caster leads with 209. Montgomery
being next with 114. Bucks, Chester
and Erie having 100 and Westntore
i land 94. Philadelphia had 15 and
j every county reports some at work,
j The eight per cent, increase in 1
j wheat acreage is divided among j
I more than thirty counties. I.ancas- [
j tor shows a gain of 12.000 acres, !
York 8,000 and Berks over 7,000. i
| Washington 6,000 and Franklin {
Dauphin is shown to have 17 or-!
chanls with 3,580 hearing apple j
trees and 6,605 ncarbcaring, and 11,- '
505 bearing peach trees and 4,87 5 '
ncarbcaring. Cumberland has 59 or-
I chards with 40,116 bearing and 41,- j
j 005 nearbearing apple trees and S3,- i
370 bearing and 13,300 nearbearing '
| peach trees.
Franklin is the leading poach !
I county, having 164,375 bearing and I
| 20,540 nearbearing trees, with 121.- i
I 175 bearing and 63.595 near bearing
apple trees. Perry shows 12 orchards ',
I with 3.575 bearing and 5.800 near
! bearing apple trees, and 6.400 hear-;
I ing and 1.100 near bearing peach '
I trees.
York. Lancaster and Lebanon are
I awav up in the orchard list, but the
I Juniata Valley is next. Snyder shows
1 36 orchards with 45.000 peach trees, i
dauphin wheat acreage went from
'32.847 to 35.475. and Cumberland'
i 63.238 to 67,665; Franklin, 93.475 ,
to 9x. 149: Perry, 28,501 to 30,781;,
Juniata. 19,612 to 20,593: Adams. 1
; 55.824 to 58,615; York, 103.004 to 1
111,214; Lancaster. 135,193 to 147,-'
360; Lebanon, 37.581 to 41.290; Sny
der, 24,692 to 16.420* one of the few [
decreases: t'nion, 21,312 to 22.804:
Mifflin, 22.697 to 24.7 40: Hunting
don. 25,415 to 27,194.
Dauphin reported 30 farm tractors
at work: Cumberland. 9; Franklin.
24: Perry. 5; Juniata, 13; .Mifflin. 16:
Snyder. 9 and I'nion. 20. Adams hud
39 and York 73.
; Olive Gilbreath. author of the '
j recently published romance of Bus-,
sia, "Miss Amerikanka," has just 1
i heard from in Vladivostok. She
| cabled her publishers, the Harpers,]
j that she was then starting for the
I rai Mountains, where she expect
,ed to encounter the armed forces'
j which are now planning for the re- 1
I generation of Russia and to strike 1
for the western part of Russia in 1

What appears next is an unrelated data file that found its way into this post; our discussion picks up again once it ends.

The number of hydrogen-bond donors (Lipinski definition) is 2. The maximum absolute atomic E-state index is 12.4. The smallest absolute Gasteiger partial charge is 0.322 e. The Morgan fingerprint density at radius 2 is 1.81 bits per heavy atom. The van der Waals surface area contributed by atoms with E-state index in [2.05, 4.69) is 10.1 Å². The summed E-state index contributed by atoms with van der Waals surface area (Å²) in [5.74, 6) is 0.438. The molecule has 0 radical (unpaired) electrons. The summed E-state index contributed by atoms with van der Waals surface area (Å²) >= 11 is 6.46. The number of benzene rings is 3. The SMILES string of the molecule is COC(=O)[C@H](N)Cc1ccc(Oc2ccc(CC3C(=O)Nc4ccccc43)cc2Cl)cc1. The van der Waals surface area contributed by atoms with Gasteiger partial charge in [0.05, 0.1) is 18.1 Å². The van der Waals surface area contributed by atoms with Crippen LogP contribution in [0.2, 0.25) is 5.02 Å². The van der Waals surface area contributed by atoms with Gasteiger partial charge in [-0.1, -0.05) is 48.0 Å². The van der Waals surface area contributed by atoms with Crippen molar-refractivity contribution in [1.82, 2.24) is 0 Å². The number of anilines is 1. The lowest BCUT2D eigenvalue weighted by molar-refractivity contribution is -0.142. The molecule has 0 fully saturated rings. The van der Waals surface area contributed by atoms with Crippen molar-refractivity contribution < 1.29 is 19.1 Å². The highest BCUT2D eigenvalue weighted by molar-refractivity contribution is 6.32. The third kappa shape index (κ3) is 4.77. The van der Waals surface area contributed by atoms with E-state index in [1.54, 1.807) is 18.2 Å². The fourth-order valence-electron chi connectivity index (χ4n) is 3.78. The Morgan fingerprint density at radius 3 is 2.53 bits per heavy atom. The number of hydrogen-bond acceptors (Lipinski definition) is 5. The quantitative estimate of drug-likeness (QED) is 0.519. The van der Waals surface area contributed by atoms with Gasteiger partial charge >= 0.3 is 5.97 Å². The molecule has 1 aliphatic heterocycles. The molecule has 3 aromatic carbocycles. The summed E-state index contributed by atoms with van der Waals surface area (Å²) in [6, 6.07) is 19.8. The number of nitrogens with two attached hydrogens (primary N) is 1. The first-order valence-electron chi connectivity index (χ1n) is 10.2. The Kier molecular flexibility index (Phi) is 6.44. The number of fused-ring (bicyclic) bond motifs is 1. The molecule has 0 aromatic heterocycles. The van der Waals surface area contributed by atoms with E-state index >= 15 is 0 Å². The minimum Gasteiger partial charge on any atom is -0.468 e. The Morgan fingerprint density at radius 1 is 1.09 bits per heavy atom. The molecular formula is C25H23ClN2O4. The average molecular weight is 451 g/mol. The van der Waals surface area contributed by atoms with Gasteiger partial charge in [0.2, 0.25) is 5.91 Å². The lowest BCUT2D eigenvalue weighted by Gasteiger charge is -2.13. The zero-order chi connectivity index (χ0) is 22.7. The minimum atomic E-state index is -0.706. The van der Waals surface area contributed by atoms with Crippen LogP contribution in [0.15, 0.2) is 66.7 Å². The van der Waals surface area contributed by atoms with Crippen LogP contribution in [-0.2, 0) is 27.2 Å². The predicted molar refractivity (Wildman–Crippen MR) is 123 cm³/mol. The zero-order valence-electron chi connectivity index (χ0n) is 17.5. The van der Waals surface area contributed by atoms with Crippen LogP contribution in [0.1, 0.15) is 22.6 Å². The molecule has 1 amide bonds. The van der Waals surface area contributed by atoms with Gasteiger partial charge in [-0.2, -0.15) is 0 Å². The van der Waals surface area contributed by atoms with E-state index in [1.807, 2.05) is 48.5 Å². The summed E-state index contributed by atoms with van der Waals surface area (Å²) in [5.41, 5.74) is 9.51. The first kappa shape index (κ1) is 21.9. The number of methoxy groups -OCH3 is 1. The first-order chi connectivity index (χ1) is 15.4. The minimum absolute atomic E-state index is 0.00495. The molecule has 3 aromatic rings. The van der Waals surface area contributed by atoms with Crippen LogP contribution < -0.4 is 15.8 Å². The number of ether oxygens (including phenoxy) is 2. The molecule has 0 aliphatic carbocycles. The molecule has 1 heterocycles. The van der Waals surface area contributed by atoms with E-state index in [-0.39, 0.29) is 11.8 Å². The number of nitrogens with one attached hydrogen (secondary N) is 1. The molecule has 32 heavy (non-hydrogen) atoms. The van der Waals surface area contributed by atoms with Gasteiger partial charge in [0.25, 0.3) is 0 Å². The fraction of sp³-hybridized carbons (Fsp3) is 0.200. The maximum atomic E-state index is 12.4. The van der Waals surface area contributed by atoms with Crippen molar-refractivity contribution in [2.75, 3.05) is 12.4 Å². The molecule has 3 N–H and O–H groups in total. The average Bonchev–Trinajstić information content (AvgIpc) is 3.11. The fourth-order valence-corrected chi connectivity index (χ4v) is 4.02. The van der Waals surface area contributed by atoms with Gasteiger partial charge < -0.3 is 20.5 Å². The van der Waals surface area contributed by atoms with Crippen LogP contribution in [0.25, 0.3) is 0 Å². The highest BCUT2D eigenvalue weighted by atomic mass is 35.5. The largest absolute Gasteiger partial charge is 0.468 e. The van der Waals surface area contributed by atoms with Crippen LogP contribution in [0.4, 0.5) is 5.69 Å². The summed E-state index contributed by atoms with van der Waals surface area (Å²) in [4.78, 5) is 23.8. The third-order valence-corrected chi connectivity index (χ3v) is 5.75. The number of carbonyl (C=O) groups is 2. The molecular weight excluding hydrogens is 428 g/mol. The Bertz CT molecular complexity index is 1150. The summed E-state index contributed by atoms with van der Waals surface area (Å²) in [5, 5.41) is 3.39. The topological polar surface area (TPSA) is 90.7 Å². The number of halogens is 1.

[the spring. Miss Gilbreath is fol
lowing the footsteps in a large dc
jgree, of the young American girl who '
!is the heroine of -"Miss Ameri
kanka." and went from Vladivostok
to western Russia, tinal!.\ reaching :
; Petrograd. Miss Gilbrath's cable-!
gram added that she will attempt to |
j get into western Russia this winter!
i if possible.
Harper & Brothers recently receiv- •
ed a letter from one of the A. E. 1-'., '
bemoaning the fact- that people ,
usually mailed them nothing but .
• sporting magazines, and requesting
j reading of a deeper mind. He com- ;
I me:iced the letter by saying: "in a '
i recent number of your valued maga
■ ztne you expressed a desire to know 1
I what we in France read. Why don't j
I the readers of Harper's and other |
■ real periodicals use one cent stamps j
!on the cover more frequently than ,
.is their wont? More minds in the!
!A. E. F. are capable of coping
with something better than baseball I
Houghton MifHin Company an
nounces the publication of the fol
lowing books: # Frances Jenkins Ol
cott's "The Book of Elves and Fair
ies," stories which will delight the
hearts of fairy-loving children: Maty
Austin's "The Trail Book," original
and fascinating stories of Indian and
animal life; Edith Barnard Delano's ,
"Two Adike." a jolly, lively girls'
story; Sara Cone Bryant's "I Am An !
American," a child's book of in- :
spired patriotism; Robert Gordon
Anderson's "The Cross of Fire," a j
dramatic novel of love and war; !
Jordan Herbert Stabler's remarkable i
translation of "The Jargon qf Master !
Francois Villon": George Herbert
Palmer's "Formation Types in Eng
lish Poetry," essays both charm- ]
ing in style and enlightening in fact; •
William Yorke Stevenson's "From |
Poilu td Yank." a vivid description \
of an American ambulance driver's '
experiences in France.
A member of Houghton Mifflin
Company interested in problems of
reconstruction made the rounds of
government officials, magazine edi
tors, and the justice of the Supreme ;
Court from Boston to Washington I
in search of information on the sub
ject. Eacfl man he questioned gave ;
him the same 'answer. "Go to Ord- ;
way Tead," they directed him with
the unvarying repetition of well- ;
trained parrots. Finally he went to •
Ordway Tead with the result that he
extracted from him a searching study |
of working-class psychology. -' In- j
stlncts in Industry," just appearing
unde the Imprint of Houghton Mif
flin Company. The author who is!
one of the first authorities in the !
field of economics and social prob
lems, says "To-day. as never be- I
fore, the professional inan, the em
ployer. manager, and foreman, the
social worker—all are under the ne
cessity of knowing what the work- 1
ers are thinking and feeling, of dis
covering the contents of their men- j
tal life and the impulse by which
they are moved."
Paris, Nov. 20.—The Frertch gov- j
eminent will establish popular-priced
restaurants.. The committee on re- j
victualing, of the Chamber of Depu
ties, adopted a report authorizing the
government to appropriate 110,000.- i
000 for that purpoje.
| ' |i
Cumberland Valley News \
I . i
Mcchunicsburg Boy Sent to j
Cape May Hospital Suffer
ing From Wounds
McchniilcHtMtrir. I'll., Nov. 20.—Fresh
! from the battle fields of France, with :
i a livid scar on the left side of his i
! face extending from the ear to mouth, i
j thrilling experiences, and a Fr.utclt!
decoration in addition to being cited I
j for bravery. Sergeant William 11. ;
Felix is visiting Tils aunt. Miss S. j
j Edith Swartz, East Main street,
i Every inch a soldier, this stalwart,
upstanding type of the man who I
answered Uncle Sam'd call at the'
outset of America's entry into hos- i
: tilities is only nineteen years old. and '
was returned to this country with
J about 150 wounded and sent to the;